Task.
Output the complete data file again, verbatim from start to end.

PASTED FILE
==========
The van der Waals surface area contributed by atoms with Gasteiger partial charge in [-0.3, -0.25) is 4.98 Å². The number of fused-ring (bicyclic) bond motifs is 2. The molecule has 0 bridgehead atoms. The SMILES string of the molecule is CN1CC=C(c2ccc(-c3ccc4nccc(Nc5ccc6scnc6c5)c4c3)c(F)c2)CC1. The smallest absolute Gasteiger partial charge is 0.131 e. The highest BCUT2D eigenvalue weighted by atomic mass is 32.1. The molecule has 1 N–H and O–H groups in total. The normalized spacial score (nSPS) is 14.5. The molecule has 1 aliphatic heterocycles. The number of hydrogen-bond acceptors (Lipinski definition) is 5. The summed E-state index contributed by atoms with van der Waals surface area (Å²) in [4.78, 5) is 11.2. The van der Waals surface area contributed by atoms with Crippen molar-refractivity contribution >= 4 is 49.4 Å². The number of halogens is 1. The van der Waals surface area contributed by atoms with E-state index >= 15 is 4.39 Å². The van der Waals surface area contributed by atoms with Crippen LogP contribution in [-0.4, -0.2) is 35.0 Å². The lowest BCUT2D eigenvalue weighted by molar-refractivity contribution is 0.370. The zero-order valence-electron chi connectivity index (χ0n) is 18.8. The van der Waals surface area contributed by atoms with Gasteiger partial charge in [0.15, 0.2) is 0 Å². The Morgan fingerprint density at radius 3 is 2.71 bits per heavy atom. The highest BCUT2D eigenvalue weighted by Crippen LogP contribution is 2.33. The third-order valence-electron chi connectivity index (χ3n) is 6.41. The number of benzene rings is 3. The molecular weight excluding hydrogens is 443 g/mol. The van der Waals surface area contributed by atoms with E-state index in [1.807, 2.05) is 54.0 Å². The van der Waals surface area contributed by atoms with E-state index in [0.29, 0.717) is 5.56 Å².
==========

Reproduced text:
The van der Waals surface area contributed by atoms with Gasteiger partial charge in [-0.3, -0.25) is 4.98 Å². The number of fused-ring (bicyclic) bond motifs is 2. The molecule has 0 bridgehead atoms. The SMILES string of the molecule is CN1CC=C(c2ccc(-c3ccc4nccc(Nc5ccc6scnc6c5)c4c3)c(F)c2)CC1. The smallest absolute Gasteiger partial charge is 0.131 e. The highest BCUT2D eigenvalue weighted by atomic mass is 32.1. The molecule has 1 N–H and O–H groups in total. The normalized spacial score (nSPS) is 14.5. The molecule has 1 aliphatic heterocycles. The number of hydrogen-bond acceptors (Lipinski definition) is 5. The summed E-state index contributed by atoms with van der Waals surface area (Å²) in [4.78, 5) is 11.2. The van der Waals surface area contributed by atoms with Crippen molar-refractivity contribution >= 4 is 49.4 Å². The number of halogens is 1. The van der Waals surface area contributed by atoms with E-state index >= 15 is 4.39 Å². The van der Waals surface area contributed by atoms with Crippen LogP contribution in [-0.4, -0.2) is 35.0 Å². The lowest BCUT2D eigenvalue weighted by molar-refractivity contribution is 0.370. The zero-order valence-electron chi connectivity index (χ0n) is 18.8. The van der Waals surface area contributed by atoms with Gasteiger partial charge in [0.15, 0.2) is 0 Å². The Morgan fingerprint density at radius 3 is 2.71 bits per heavy atom. The highest BCUT2D eigenvalue weighted by Crippen LogP contribution is 2.33. The third-order valence-electron chi connectivity index (χ3n) is 6.41. The number of benzene rings is 3. The molecular weight excluding hydrogens is 443 g/mol. The van der Waals surface area contributed by atoms with E-state index in [1.807, 2.05) is 54.0 Å². The van der Waals surface area contributed by atoms with E-state index in [0.29, 0.717) is 5.56 Å².